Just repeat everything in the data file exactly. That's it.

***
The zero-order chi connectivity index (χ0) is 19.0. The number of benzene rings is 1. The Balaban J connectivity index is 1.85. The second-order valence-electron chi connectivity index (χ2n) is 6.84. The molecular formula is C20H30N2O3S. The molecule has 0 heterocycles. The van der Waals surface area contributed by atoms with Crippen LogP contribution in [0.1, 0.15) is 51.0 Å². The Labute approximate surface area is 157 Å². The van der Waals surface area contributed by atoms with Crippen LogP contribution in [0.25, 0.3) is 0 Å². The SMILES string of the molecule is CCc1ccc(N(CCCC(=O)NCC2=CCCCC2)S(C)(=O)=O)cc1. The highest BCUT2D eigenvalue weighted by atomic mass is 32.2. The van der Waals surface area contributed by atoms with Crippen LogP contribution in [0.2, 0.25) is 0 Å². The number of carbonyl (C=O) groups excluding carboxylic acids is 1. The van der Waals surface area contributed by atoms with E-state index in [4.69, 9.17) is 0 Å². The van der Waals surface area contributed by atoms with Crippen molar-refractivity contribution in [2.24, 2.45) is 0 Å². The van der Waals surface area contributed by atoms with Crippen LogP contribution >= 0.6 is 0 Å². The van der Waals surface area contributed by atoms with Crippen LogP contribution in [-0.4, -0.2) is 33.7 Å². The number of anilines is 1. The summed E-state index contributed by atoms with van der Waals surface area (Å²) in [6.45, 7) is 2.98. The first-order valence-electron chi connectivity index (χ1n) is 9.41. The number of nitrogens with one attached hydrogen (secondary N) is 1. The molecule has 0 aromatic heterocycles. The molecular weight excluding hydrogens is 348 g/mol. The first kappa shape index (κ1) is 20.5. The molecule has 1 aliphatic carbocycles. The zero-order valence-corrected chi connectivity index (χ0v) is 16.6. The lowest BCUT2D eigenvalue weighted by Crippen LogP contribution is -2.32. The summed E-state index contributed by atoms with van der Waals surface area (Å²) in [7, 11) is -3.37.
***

The zero-order chi connectivity index (χ0) is 19.0. The number of benzene rings is 1. The Balaban J connectivity index is 1.85. The second-order valence-electron chi connectivity index (χ2n) is 6.84. The molecular formula is C20H30N2O3S. The molecule has 0 heterocycles. The van der Waals surface area contributed by atoms with Crippen LogP contribution in [0.1, 0.15) is 51.0 Å². The Labute approximate surface area is 157 Å². The van der Waals surface area contributed by atoms with Crippen LogP contribution in [0.25, 0.3) is 0 Å². The SMILES string of the molecule is CCc1ccc(N(CCCC(=O)NCC2=CCCCC2)S(C)(=O)=O)cc1. The highest BCUT2D eigenvalue weighted by atomic mass is 32.2. The van der Waals surface area contributed by atoms with Crippen LogP contribution in [0.2, 0.25) is 0 Å². The number of carbonyl (C=O) groups excluding carboxylic acids is 1. The van der Waals surface area contributed by atoms with E-state index in [4.69, 9.17) is 0 Å². The van der Waals surface area contributed by atoms with Crippen molar-refractivity contribution in [2.24, 2.45) is 0 Å². The van der Waals surface area contributed by atoms with Crippen LogP contribution >= 0.6 is 0 Å². The van der Waals surface area contributed by atoms with Crippen LogP contribution in [-0.4, -0.2) is 33.7 Å². The number of anilines is 1. The summed E-state index contributed by atoms with van der Waals surface area (Å²) in [6.45, 7) is 2.98. The first-order valence-electron chi connectivity index (χ1n) is 9.41. The number of nitrogens with one attached hydrogen (secondary N) is 1. The molecule has 0 aromatic heterocycles. The molecular weight excluding hydrogens is 348 g/mol. The first kappa shape index (κ1) is 20.5. The molecule has 1 aliphatic carbocycles. The zero-order valence-corrected chi connectivity index (χ0v) is 16.6. The lowest BCUT2D eigenvalue weighted by Crippen LogP contribution is -2.32. The summed E-state index contributed by atoms with van der Waals surface area (Å²) in [7, 11) is -3.37.